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Listening to a podcast recently I heard a project manager say of himself that he is often given the project that are "already on fire." I cringed, because I have made that comment myself quite a few times. Too often it was in interviews that I made the boast. It's not really that remarkable for a project manager to be handed a project on fire and asked to make something of it.  There are many reasons for a project to be "going south," and it's going to show time, cost, scope, and possibly, ultimately, quality. One such project for me was a cloud migration. A major data center was being shut down and all the services hosted there had to be migrated to the cloud. When I got involved it was already badly behind schedule, and extra cost had been incurred in renewing the lease on a data center's space while also paying for cloud services. What had happened was a project manager had laid out a very solid plan for doing the migration in waves. It was going to i

When Success With Agile Looks Like Failure

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The tone on the call was dour and gloomy. The international team I was leading through an Agile transformation had completed its third sprint, and all three were 'bad' in terms of work completed. A senior VP was on the line with me, the co-product owners, a couple of teams leads, and one or two others from the business. We meticulously talked through the various reasons why things hadn't gone to plan, referring often to the retrospective notes that I'd compiled at the end of each sprint with the team. Chief among our problems were story point estimates that were too optimistic, 'emergency' work that came in, and extra work finding its way in without being accounted for. As I've indicated, people weren't happy. And then, it occurred to me that the group wasn't seeing the bigger picture. "Let me ask something," I said, "would these issues have come up if we hadn't changed anything?" Long pause. I asked again: "If we had not

Agile for Non-Engineering Teams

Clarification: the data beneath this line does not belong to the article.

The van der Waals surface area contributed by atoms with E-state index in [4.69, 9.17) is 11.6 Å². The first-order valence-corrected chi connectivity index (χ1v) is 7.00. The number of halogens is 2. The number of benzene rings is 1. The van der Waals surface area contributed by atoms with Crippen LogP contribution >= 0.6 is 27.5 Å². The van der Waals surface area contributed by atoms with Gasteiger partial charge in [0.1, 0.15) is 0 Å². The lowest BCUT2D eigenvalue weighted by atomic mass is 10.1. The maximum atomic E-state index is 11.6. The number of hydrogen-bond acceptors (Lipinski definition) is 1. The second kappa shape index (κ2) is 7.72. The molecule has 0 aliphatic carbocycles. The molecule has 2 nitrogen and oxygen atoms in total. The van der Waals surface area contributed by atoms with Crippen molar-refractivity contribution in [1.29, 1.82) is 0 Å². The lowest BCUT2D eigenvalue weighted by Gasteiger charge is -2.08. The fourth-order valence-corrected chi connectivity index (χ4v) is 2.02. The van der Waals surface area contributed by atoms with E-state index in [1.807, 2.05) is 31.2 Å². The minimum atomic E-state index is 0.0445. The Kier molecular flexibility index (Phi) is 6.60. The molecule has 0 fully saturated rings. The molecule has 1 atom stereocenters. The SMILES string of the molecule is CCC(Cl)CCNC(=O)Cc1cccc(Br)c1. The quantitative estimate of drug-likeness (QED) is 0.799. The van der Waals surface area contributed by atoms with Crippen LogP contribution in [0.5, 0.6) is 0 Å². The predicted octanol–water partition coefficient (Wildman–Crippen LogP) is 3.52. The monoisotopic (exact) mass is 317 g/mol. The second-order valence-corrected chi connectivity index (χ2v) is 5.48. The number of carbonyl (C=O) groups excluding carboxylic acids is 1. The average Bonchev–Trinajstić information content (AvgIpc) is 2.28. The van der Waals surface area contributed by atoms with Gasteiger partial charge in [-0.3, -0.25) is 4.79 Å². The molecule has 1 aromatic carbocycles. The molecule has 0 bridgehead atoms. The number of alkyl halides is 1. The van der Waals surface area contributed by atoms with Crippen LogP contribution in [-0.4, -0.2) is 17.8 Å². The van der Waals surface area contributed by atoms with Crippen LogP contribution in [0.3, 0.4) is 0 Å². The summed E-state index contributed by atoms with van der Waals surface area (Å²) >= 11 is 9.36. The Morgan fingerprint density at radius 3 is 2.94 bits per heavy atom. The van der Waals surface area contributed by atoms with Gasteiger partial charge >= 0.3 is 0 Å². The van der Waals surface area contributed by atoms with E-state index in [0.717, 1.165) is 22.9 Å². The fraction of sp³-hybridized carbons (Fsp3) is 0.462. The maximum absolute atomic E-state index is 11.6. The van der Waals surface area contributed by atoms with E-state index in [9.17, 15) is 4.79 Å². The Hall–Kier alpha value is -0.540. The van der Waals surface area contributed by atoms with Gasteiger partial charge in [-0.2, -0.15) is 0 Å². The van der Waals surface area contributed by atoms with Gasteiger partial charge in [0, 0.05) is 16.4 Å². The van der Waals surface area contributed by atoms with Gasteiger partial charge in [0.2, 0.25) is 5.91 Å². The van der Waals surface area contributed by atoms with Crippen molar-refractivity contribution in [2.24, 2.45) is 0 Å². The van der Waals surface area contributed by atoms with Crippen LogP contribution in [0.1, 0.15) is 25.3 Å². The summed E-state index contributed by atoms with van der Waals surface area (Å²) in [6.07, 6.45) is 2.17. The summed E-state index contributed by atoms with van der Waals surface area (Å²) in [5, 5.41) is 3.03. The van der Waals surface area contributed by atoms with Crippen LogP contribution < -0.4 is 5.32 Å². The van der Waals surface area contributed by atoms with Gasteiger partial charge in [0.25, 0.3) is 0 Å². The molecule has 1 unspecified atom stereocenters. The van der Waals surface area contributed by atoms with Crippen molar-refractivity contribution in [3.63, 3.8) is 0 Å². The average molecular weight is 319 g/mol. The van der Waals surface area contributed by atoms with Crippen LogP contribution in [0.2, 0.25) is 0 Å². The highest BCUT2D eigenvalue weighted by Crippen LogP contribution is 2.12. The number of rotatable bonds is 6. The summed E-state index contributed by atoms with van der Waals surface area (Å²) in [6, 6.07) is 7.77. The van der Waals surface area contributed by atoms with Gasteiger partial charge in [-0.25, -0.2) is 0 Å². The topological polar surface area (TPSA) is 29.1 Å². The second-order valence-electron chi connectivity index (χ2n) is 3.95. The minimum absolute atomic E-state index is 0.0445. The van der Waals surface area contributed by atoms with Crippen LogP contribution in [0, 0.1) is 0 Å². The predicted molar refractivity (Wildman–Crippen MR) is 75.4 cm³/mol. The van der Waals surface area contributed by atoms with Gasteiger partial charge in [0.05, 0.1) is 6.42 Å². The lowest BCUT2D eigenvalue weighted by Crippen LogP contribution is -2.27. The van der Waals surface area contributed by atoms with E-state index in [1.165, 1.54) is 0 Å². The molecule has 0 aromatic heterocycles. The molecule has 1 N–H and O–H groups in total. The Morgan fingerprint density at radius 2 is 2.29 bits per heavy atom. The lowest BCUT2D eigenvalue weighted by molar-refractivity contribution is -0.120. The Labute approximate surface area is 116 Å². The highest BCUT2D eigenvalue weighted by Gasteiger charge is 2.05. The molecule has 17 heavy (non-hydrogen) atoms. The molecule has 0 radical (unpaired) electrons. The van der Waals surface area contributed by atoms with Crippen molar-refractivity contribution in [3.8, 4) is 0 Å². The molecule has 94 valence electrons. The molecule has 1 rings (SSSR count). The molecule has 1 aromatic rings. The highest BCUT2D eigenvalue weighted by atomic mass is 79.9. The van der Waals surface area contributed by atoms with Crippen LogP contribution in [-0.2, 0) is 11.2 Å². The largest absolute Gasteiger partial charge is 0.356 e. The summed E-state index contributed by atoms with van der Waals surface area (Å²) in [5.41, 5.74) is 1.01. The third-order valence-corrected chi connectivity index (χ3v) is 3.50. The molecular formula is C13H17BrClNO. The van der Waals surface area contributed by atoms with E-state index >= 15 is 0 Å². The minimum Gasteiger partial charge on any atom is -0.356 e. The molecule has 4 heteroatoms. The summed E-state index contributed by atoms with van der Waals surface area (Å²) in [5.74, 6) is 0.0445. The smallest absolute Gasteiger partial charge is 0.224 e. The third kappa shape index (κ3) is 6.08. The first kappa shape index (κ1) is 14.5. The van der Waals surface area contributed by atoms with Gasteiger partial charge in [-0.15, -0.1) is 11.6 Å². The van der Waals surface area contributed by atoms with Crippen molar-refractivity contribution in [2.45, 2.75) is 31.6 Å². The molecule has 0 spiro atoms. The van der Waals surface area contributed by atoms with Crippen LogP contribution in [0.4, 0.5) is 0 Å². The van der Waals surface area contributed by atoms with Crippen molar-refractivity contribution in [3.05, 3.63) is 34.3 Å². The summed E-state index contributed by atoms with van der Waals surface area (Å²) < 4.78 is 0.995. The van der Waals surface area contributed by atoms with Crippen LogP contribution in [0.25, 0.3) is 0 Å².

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It was really a pretty large group we gathered for an introduction to Agile, and none of them were software developers. This was several years ago now at a major media company where I had been recently promoted to program manager. A senior scrum master was assisting me with the training portion for the archivists who were part of my newly-formed program group. They were going to be part of an Agile transformation that would range from them through the streaming partnership team and on to broadcast engineers. And, importantly, almost none of them had ever heard of Agile before.  Some might wonder why we even bothered with an Agile transformation for such a group. The answer is that 1) we weren't forcing it on them, 2) we really believed it would help, and 3) the PMO was answering a call to help the entire organization become Agile, if possible. It turns out that Agile practices, Jira, and a bunch of librarians combines marvelously. It was something of a wonder how well and quickly t

An Example of Grade vs. Quality

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In the world of project management, which has been my professional area for over 10 years at this point, I learned very early on about the difference between grade and quality. The PMBOK Guide, the central tome of project management, defines grade in part as "a category assigned to deliverables having the same functional use but different technical characteristics." Clear as mud, right? Quality, for its part, refers to conformance to requirements and fitness for use. To explain the difference, let me tell you about my food dehydrator. November of last year (2021) I brought some pears back from my trip home to Missouri. Realizing that I couldn't eat them all, even baking two pies from them, I ordered a food dehydrator so I could save some for later snacking. I found one online with nearly 5 starts and plenty of positive reviews. It's a straightforward device, which can sit on my kitchen countertop, and which has a few racks so layers of fruit can be dried at the same t